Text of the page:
With the recent resurgence of vinyl, the opening of the independent record store Love Vinyl came at the perfect time for one of it’s owners, the veteran record dealer and collector Zafar Chowdhry.
Spending 18 years working as a soul and dance specialist at Reckless Records, one of Soho’s most respected record stores, Chowdhry was able to hone his skills as a dealer and collector – also meeting DJs from around the world and being sent on buying trips to the States.
In 2006, Chowdhry left Reckless Records and worked for Apple for two years. After that, he started dealing privately from his home, collecting a large amount of records and raising his kids at the same time.
Five years later, Chowdhry was approached by Stuart Patterson to run Love Vinyl, alongside Jake Holloway and James Manero.
As a record dealer and collector, what do you think the differences are to Stuart Patterson, a DJ, in the way you’ve started Love Vinyl?
Well, when Stuart approached me it was quite crazy because I’d been doing record dealing privately from home for the past five years since I’ve left Apple.
What initially happened was, in 2006 after 18 years of being at Reckless Records, it was the almost death of vinyl. What happened was the digital age, the MP3s and everything, had kind of taken over and partly I think one of the reasons Reckless had closed was because people had moved on to something new.
I saw the beginning of clubland, of partying, raving. I went through the whole thing, that was 18 years of seeing how dance music evolved and I was right in the middle of it
At that time, I didn’t want to get back into selling records in a shop environment, so I started working for Apple for a couple of years; working for the people who killed my business in the first place. After two years of being with them, I realised working for a corporate company wasn’t for me, although I still had all my passion for vinyl because I was dealing privately and collecting more than ever, which coincided with me starting up with all my compilations again.
I did some for Sussed Records, Barely Breaking Even (BBE) as well, so I realised that even though I had been in the game for a long time, it was a watershed for me when it finished, but it didn’t take long for me to reawaken again, so I got into doing it from home, and raising my kids.
So I became a househusband, working from home, dealing records and looking after my kids. I did that for five years, my kids grew up and now they’ve started high school. Then Stuart approached me and it was perfect because I was ready to get back into running a shop again.
I mean, people always say I land on my feet but it is incredible to be involved in something like this again. It’s just brilliant because, again, when I left Reckless, the DJing kind of dried up as well. But since I’ve done my compilations like the two ‘Americanas’, my ‘Private Wax’ compilation and ‘Deep Disco’ compilation for Kindred Spirits, people started wanting to get me DJing again and I found my love of DJing coming back as well, so it’s all coincided at a perfect time.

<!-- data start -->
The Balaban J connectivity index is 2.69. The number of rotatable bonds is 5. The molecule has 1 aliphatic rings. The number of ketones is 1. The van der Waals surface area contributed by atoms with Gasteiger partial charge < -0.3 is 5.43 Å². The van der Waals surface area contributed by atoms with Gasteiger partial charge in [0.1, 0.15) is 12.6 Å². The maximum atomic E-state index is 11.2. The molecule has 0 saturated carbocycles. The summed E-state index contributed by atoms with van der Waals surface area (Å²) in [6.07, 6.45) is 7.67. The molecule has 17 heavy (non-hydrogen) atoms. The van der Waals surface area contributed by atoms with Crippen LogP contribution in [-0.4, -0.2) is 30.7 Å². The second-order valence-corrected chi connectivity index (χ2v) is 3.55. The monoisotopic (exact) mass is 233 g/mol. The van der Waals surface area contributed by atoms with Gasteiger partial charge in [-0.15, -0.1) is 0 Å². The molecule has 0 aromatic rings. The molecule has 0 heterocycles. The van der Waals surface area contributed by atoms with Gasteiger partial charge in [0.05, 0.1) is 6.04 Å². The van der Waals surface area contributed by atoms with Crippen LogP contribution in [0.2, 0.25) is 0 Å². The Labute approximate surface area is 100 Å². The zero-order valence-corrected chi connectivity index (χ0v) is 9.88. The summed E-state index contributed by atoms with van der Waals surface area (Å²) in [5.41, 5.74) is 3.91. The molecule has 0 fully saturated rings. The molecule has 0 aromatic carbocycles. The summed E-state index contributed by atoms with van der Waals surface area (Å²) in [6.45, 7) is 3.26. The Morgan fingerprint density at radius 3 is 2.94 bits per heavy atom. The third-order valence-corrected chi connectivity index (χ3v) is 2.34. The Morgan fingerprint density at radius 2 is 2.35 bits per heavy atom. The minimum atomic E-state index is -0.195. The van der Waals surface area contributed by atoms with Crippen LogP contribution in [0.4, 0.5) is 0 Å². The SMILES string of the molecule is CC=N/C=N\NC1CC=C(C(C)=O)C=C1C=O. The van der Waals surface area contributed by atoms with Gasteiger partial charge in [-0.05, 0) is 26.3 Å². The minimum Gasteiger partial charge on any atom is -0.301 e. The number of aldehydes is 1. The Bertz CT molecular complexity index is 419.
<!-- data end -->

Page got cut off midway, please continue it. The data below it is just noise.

Does it really feel like a return to what you saw before?
I worked for Reckless from 1988 till 2006, that’s 18 years. So I saw the beginning of clubland, of partying, raving. I went through the whole thing, that was 18 years of seeing how dance music evolved and I was right in the middle of it.
Reckless was around the corner from loads of other record shops where all the major DJs would come in. I’d forge loads of different relationships which now are just coming through. When we think of suggestions of who to get in, invariably I know the guys. Stuart asks me, do you know Mike Huckaby? Yeah I know Mike Huckaby, old friend, went out to see him in Detroit, let’s get Mike over.
Between me and Stuart, Jake Holloway and James Manero, and all the other people who work for us like Phil Asher, we know practically everyone, we all have relationships with these people, they’re all considered friends so asking them to do something is nothing, it comes really easily. So it’s perfect for us and you can tell that because we’re six months old and some of the people we’ve had in here already is just incredible. Doing in-stores, doing parties for us, and even just passing through. I hadn’t seen DJ Harvey for 15 years and then when he came in, it was like I’d seen him the day before.
People like that, it just kind of goes to show, they’re mega-DJs, so to speak, and when they come in and spend 300 pounds with you and you’re turning them on to new music again, it’s just refreshing and brilliant. It gives you a buzz.
How did you get started at Reckless?
That’s a crazy story. When I left college, I wanted to get into film, so I started working for a production company as a runner and when I was working, I used to be in record shops in the West End buying records. I was between contracts and then I went into Reckless. I was always in there and said I needed a part-time job for a month and they said, yeah. It was really rare to be able to get a job but because I was always in there, they said, yeah you can come in and do a day or two a week.
So I did a day or two... and then I was there for 18 years. It was something that I initially wanted to do for say a month or two, because I wanted to get back into film, and I ended up spending 18 years there. It was incredible.
And that was full time?
Yeah, so I became one of their buyers within a year or two. I’d also gone over to Chicago and spent a few months there, again, meeting people like Derek Carter, Mark Farina and becoming life-long friends with those people.
Was that for Reckless?
Yeah, it was a buying trip. So I was there for about five months in the States but working for Reckless for about two and a half, three months. And just going all across Chicago, the south side, the north side, everywhere, just hitting every single record shop, hitting warehouses, buying thousands of records and sending them back to Reckless. That was an amazing trip, a life-changing trip.
Why did they send you out there?